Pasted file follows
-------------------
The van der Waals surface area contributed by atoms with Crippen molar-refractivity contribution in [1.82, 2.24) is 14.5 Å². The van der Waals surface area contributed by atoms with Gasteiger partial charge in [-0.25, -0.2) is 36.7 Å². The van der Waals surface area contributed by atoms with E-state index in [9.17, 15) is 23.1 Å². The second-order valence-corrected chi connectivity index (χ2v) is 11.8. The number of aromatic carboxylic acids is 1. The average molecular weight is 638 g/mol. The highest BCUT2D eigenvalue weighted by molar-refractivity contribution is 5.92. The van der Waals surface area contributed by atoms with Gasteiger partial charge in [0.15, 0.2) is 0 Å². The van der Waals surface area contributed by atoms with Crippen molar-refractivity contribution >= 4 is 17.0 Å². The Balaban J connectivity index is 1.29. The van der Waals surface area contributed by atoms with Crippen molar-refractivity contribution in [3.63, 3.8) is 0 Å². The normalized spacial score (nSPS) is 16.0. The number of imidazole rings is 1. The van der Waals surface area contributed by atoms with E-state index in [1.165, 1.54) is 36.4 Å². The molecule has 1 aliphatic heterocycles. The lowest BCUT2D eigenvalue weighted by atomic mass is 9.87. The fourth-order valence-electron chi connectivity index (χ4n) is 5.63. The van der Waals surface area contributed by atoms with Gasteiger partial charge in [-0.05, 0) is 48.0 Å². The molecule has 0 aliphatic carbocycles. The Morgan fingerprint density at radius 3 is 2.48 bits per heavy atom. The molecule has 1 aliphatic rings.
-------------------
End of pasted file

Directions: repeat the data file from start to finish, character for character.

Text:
The van der Waals surface area contributed by atoms with Crippen molar-refractivity contribution in [1.82, 2.24) is 14.5 Å². The van der Waals surface area contributed by atoms with Gasteiger partial charge in [-0.25, -0.2) is 36.7 Å². The van der Waals surface area contributed by atoms with E-state index in [9.17, 15) is 23.1 Å². The second-order valence-corrected chi connectivity index (χ2v) is 11.8. The number of aromatic carboxylic acids is 1. The average molecular weight is 638 g/mol. The highest BCUT2D eigenvalue weighted by molar-refractivity contribution is 5.92. The van der Waals surface area contributed by atoms with Gasteiger partial charge in [0.15, 0.2) is 0 Å². The van der Waals surface area contributed by atoms with Crippen molar-refractivity contribution >= 4 is 17.0 Å². The Balaban J connectivity index is 1.29. The van der Waals surface area contributed by atoms with Crippen molar-refractivity contribution in [3.63, 3.8) is 0 Å². The normalized spacial score (nSPS) is 16.0. The number of imidazole rings is 1. The van der Waals surface area contributed by atoms with E-state index in [1.165, 1.54) is 36.4 Å². The molecule has 1 aliphatic heterocycles. The lowest BCUT2D eigenvalue weighted by atomic mass is 9.87. The fourth-order valence-electron chi connectivity index (χ4n) is 5.63. The van der Waals surface area contributed by atoms with Gasteiger partial charge in [-0.05, 0) is 48.0 Å². The molecule has 0 aliphatic carbocycles. The Morgan fingerprint density at radius 3 is 2.48 bits per heavy atom. The molecule has 1 aliphatic rings.